The Taliban are going door-to-door looking for opponents and their families, as indicated by an intelligence record for the UN that developed feelings of fear Friday Afghanistan’s new rulers were reneging on promises of tolerance.
Subsequent to steering government powers and reclaiming control over Kabul on Sunday to end twenty years of war, the hardline Islamist movement’s leaders have more than once promised complete amnesty as a component of a well created PR barrage.
Women have likewise been guaranteed their rights will be regarded, and that the Taliban will be “positively different” from their severe 1996-2001 rule.
However, with a huge number of individuals still attempting to escape the capital on board departure flights, the report for the United Nations affirmed the apprehensions of many.
The Taliban have been leading “targeted door-to-door visits” of individuals who worked with US and NATO powers, as indicated by a private archive by the UN’s threat assessment consultants by AFP.
The report, composed by the Norwegian Center for Global Analyses, said militants were additionally screening individuals en route to Kabul airport.
“They are targeting the families of those who refuse to give themselves up, and prosecuting and punishing their families ‘according to Sharia law’,” told Christian Nellemann, the group’s executive director.
“We expect both individuals previously working with NATO/US forces and their allies, alongside with their family members to be exposed to torture and executions.”
The Taliban have refuted such allegations before and have a few times gave proclamations saying Taliban terrorists were restricted from entering private homes.
They likewise demand women and journalists have nothing to fear under their new rule, however a few media personnel have revealed being whipped with sticks or whips when attempting to record a portion of the mayhem found in Kabul lately.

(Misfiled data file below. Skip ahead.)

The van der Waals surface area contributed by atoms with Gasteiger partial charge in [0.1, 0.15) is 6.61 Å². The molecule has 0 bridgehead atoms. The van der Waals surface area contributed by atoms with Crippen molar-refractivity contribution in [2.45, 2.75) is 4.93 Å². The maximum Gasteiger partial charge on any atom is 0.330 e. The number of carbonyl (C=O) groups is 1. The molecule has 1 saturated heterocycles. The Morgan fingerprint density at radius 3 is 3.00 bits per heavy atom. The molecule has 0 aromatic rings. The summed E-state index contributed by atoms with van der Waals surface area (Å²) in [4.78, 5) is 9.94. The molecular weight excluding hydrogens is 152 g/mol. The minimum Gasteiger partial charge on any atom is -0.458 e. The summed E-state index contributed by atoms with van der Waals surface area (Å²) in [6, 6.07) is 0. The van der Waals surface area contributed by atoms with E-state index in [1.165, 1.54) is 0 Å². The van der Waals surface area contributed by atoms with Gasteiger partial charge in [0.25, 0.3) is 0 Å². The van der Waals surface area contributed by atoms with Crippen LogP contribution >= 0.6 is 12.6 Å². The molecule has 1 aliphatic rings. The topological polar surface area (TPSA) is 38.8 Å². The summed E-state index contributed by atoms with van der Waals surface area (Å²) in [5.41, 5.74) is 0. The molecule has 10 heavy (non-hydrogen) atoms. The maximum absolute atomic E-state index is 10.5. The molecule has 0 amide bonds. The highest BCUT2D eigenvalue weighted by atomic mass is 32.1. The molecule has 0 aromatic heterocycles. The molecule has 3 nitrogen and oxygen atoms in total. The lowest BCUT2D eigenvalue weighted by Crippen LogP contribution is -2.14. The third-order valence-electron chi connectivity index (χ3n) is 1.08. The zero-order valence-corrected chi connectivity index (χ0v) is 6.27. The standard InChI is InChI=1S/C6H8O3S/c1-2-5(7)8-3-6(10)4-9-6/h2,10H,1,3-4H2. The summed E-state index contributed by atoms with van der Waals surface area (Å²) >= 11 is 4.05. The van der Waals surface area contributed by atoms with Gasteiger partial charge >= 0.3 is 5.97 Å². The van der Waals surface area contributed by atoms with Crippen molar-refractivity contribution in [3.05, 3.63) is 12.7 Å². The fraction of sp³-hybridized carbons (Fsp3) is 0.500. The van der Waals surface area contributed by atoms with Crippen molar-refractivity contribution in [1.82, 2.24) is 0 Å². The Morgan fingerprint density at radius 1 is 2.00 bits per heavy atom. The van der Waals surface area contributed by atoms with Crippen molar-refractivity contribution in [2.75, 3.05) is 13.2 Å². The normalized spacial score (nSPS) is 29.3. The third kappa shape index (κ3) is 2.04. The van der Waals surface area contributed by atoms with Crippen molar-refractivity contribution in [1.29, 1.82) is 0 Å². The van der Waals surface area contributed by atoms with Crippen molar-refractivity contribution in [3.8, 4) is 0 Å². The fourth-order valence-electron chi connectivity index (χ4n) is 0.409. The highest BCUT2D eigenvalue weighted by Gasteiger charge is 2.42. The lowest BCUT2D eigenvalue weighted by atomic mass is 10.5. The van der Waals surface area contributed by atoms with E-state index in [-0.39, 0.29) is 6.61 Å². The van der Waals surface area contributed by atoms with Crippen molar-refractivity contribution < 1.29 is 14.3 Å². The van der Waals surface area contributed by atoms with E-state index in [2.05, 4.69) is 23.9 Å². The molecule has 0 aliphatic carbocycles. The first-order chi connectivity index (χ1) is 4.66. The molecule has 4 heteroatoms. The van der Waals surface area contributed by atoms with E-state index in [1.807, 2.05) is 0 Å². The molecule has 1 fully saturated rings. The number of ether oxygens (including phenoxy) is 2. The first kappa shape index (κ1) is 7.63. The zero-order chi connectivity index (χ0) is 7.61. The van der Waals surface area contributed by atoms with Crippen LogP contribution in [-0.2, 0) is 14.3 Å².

During their first spell in power, women were prohibited from public life and girls restricted from school.
Individuals were pelted with stones to death for infidelity, while music and TV were additionally banned.
The United States attacked Afghanistan and overturned the group in 2001 after the September 11 attacks for giving asylum to Al-Qaeda.
A video posted online by a high-profile woman journalist this week for an government run TV channel offered an alternate reality to the Taliban’s new picture of resistance.
“Our lives are under danger,” Shabnam Dawran, an anchor in state-claimed broadcaster RTA, said as she described being banned from the workplace.
“The male employees, those with office cards were allowed to enter the office but I was told that I couldn’t continue my duty because the system has been changed,” said Shabnam.
There have been isolated indications of resistance to the Taliban in parts of Afghanistan this week.
Little gatherings of Afghans waved the nation’s black, red and green flags in Kabul and a small bunch of rural areas on Thursday to praise the commemoration of Afghanistan’s independence – once in a while on display of patrolling Taliban terrorists.
“My demand from the international community… is that they turn their attention to Afghanistan and not allow the achievements of 20 years to be wasted,” said a protestor.
Taliban terrorists shot firearms to scatter many Afghans in Jalalabad who waved the flag on Wednesday.
Russia likewise accentuated on Thursday that an obstruction development was framing in the Panjshir Valley, driven by deposed VP Amrullah Saleh and Ahmad Massoud, son of a killed anti-Taliban terrorist.
“The Taliban doesn’t control the whole territory of Afghanistan,” said Russian Foreign Minister Sergei Lavrov.
In the Panjshir Valley upper east of Kabul, Ahmad Massoud, the son of Afghanistan’s most renowned enemy of Taliban warrior Ahmed Shah Massoud, said he was “ready to follow in his father’s footsteps”.
“But we need more weapons, more ammunition and more supplies,” wrote Massoud in the Washington Post.
A huge number of individuals have attempted to escape Afghanistan since the Taliban cleared into the capital.
The United States said Thursday that it had transported around 7,000 individuals out of Kabul in recent days.
Chaos ejected at the airport this week, as anxious Afghans looked for a way to leave the country.
An Afghan sports federation declared a footballer for the national youth team had died after falling from a US plane he frantically clung to as it took off.